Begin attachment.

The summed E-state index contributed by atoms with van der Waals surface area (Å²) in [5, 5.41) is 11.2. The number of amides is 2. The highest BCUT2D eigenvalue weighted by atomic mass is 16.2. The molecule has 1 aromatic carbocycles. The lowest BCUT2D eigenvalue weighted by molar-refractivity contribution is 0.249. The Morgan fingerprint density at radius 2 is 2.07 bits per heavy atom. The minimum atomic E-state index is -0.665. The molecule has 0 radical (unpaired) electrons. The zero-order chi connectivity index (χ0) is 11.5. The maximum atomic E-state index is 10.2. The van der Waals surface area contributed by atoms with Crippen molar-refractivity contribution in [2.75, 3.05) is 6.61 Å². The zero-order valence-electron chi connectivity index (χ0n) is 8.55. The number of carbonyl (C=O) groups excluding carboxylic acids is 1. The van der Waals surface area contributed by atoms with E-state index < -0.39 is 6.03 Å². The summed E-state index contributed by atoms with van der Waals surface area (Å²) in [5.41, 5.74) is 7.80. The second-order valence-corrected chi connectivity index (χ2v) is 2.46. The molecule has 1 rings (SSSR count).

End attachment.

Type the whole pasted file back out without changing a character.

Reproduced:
The summed E-state index contributed by atoms with van der Waals surface area (Å²) in [5, 5.41) is 11.2. The number of amides is 2. The highest BCUT2D eigenvalue weighted by atomic mass is 16.2. The molecule has 1 aromatic carbocycles. The lowest BCUT2D eigenvalue weighted by molar-refractivity contribution is 0.249. The Morgan fingerprint density at radius 2 is 2.07 bits per heavy atom. The minimum atomic E-state index is -0.665. The molecule has 0 radical (unpaired) electrons. The zero-order chi connectivity index (χ0) is 11.5. The maximum atomic E-state index is 10.2. The van der Waals surface area contributed by atoms with Crippen molar-refractivity contribution in [2.75, 3.05) is 6.61 Å². The zero-order valence-electron chi connectivity index (χ0n) is 8.55. The number of carbonyl (C=O) groups excluding carboxylic acids is 1. The van der Waals surface area contributed by atoms with E-state index < -0.39 is 6.03 Å². The summed E-state index contributed by atoms with van der Waals surface area (Å²) in [5.41, 5.74) is 7.80. The second-order valence-corrected chi connectivity index (χ2v) is 2.46. The molecule has 1 rings (SSSR count).